The “EXTERNAL” position allows a secure device, such as primary CPU 104 a, to program and control switch 204 via a serial RS-232 interface. Thus, so long as the security of primary CPU 104 a is not breached, the operating integrity of switch 202 is maintained.
Another embodiment in the invention including dual processors in a master/slave relationship is shown in the block diagram of FIG. 9. According to this embodiment, one processor manages communications including, for example, responding to requests from the Internet. However, the slave processor only accepts program instructions from the primary processor. This can be accomplished by appropriate programming of the system firmware (e.g., BIOS) of the slave processor. Thus, the slave processor is controlled only by the master processor and would not be accessible by a remote computer hacker.
Referring to FIG. 9, a master central processing unit 104 a is connected to dedicated main memory 106 a including an operating system. Master central processing unit 104 a is connected via local system bus 102 a to various devices including (1) hard disk drive 110 a through SCSI controller 108 a; (2) video control board 114 and video monitor 116; (3) serial port 118 a; and (4) hard disk drive 122 through IDE controller 120. Slave central processing unit 104 b provides remote access functions and is connected to a local main memory 106 b. Central processing unit 104 b connects to SCSI controller 108 b, serial port 118 b and Ethernet 124 through local system bus 102 b. In turn, SCSI controller 108 b connects to hard disk drive 110 b and, via selectable “read only” switch 202, to hard disk drive 110 c. As previously mentioned, slave central processing unit 104 b obtains operating instructions exclusively from master central processing unit 104 a so that viruses or other changes cannot be remotely made to its operating instructions or programming. Critical data that is to be protected from change or deletion by remote users is stored in hard disk drive 110 c operated in a read only mode of operation. Hard disk drive 110 b supports storage of data by remote users, such as required for e-commerce, etc.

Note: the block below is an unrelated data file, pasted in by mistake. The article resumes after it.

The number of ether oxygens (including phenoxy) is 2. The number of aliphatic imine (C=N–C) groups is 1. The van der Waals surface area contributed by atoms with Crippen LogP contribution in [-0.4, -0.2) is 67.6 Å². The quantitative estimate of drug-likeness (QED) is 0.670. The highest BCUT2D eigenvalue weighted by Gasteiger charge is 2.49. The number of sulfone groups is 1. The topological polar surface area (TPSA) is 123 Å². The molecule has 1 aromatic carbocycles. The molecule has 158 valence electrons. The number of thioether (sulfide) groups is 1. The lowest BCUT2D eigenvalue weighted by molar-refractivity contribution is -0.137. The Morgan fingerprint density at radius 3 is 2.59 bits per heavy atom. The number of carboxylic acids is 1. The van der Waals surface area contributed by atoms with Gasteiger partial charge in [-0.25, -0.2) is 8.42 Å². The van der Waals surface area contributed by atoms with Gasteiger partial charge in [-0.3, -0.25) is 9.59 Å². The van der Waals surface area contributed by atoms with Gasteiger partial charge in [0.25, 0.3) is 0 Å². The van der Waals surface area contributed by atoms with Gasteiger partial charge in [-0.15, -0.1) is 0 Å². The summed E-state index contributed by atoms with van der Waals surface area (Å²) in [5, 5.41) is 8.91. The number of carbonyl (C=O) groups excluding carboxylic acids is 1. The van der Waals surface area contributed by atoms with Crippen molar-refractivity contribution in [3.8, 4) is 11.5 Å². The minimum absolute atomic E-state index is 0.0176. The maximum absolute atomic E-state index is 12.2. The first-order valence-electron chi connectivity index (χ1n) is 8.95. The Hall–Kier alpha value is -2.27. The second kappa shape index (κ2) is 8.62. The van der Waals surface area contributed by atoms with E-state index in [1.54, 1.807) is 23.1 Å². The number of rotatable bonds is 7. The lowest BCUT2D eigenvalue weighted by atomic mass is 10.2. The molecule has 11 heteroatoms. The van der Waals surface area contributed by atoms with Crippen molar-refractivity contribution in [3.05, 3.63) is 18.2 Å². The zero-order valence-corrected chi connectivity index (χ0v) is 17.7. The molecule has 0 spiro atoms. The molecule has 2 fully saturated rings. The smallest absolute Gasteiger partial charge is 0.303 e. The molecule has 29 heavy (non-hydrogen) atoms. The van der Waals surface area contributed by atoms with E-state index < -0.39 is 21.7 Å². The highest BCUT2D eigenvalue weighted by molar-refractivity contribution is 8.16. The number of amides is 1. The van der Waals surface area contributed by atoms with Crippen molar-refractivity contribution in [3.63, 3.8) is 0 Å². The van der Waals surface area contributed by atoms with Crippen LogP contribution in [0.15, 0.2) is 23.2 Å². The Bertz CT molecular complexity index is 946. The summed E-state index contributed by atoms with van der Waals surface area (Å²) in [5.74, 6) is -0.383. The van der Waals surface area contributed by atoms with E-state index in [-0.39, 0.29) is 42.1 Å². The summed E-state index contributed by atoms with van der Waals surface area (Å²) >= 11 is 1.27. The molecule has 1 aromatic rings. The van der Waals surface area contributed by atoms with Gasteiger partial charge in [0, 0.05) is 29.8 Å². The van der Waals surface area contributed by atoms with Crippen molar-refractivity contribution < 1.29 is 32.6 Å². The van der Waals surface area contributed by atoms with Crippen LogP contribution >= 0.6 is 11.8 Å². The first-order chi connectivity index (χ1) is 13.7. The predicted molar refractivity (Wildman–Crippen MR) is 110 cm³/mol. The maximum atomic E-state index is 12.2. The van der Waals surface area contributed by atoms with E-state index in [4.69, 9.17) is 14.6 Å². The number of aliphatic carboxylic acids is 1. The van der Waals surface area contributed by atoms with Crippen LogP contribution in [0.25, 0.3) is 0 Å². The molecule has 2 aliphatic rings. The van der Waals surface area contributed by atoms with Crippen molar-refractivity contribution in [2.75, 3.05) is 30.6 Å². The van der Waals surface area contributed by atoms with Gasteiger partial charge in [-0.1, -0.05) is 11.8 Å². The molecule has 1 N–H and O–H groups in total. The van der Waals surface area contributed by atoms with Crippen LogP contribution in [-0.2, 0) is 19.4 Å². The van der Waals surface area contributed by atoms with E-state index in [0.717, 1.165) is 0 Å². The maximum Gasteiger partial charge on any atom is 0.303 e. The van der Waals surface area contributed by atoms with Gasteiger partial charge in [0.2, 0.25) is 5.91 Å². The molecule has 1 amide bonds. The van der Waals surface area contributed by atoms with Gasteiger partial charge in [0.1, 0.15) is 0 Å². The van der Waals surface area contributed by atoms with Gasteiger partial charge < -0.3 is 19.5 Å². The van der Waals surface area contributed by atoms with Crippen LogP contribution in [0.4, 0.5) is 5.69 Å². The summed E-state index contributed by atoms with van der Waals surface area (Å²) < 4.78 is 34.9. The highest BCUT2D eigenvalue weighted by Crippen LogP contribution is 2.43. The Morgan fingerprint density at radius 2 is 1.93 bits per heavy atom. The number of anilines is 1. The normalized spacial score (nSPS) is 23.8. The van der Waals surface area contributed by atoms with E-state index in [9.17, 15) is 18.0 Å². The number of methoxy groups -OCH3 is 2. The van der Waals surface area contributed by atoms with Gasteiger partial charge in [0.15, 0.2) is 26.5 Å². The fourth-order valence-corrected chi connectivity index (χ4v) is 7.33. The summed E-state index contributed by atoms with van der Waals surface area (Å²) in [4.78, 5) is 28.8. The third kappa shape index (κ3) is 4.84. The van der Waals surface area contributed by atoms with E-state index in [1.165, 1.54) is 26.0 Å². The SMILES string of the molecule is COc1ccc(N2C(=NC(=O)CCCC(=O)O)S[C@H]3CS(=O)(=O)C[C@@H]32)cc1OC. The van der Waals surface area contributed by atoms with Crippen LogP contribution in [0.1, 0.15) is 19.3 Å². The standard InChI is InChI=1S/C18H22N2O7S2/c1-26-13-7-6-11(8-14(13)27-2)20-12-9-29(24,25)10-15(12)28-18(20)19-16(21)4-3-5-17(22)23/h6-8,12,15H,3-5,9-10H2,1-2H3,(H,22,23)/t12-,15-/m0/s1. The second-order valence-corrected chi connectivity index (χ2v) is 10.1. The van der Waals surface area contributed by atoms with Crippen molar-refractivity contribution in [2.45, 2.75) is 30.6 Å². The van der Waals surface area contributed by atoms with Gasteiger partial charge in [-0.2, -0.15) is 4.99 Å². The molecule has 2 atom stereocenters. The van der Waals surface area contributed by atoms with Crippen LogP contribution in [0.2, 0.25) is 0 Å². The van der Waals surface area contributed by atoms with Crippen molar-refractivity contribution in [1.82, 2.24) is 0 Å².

According to the invention as illustrated by the embodiments described, the capability of writing to and altering data is disabled for remote users by disabling hard disk write capabilities, limiting remote user access to a dedicated and segregated data processor and associated bus and data storage, and by isolating control of a communications processor so that instructions are only executed as received from a secured master processor. The invention further enhances security by segregating read and write functions to different hard drives so that remote users cannot alter information previously stored on the system nor can they read information stored by other remote users.
Although the present invention has been described in considerable detail with reference to certain preferred embodiments thereof, other embodiments or configurations are possible. For example, the mode limiting switch is applicable to other storage devices and media and to other devices where selection and control of operating modes must be restricted. For example, a restricted user may be limited by the switch to monitoring the output of a device such as a video camera, while a local user may additionally control the camera. Similarly, the switch may be used in-line with a printer to allow limited printing capabilities for certain users while providing full capabilities to local users of the system. Accordingly, the spirit and scope of the appended claims should not be limited to the description of the preferred embodiments contained herein.
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|Clasificación de EE.UU.||709/213, 711/154, 711/152, 711/111, 711/100, 710/316|
|Clasificación cooperativa||G06F21/80, G06F21/82|
|Clasificación europea||G06F21/82, G06F21/80|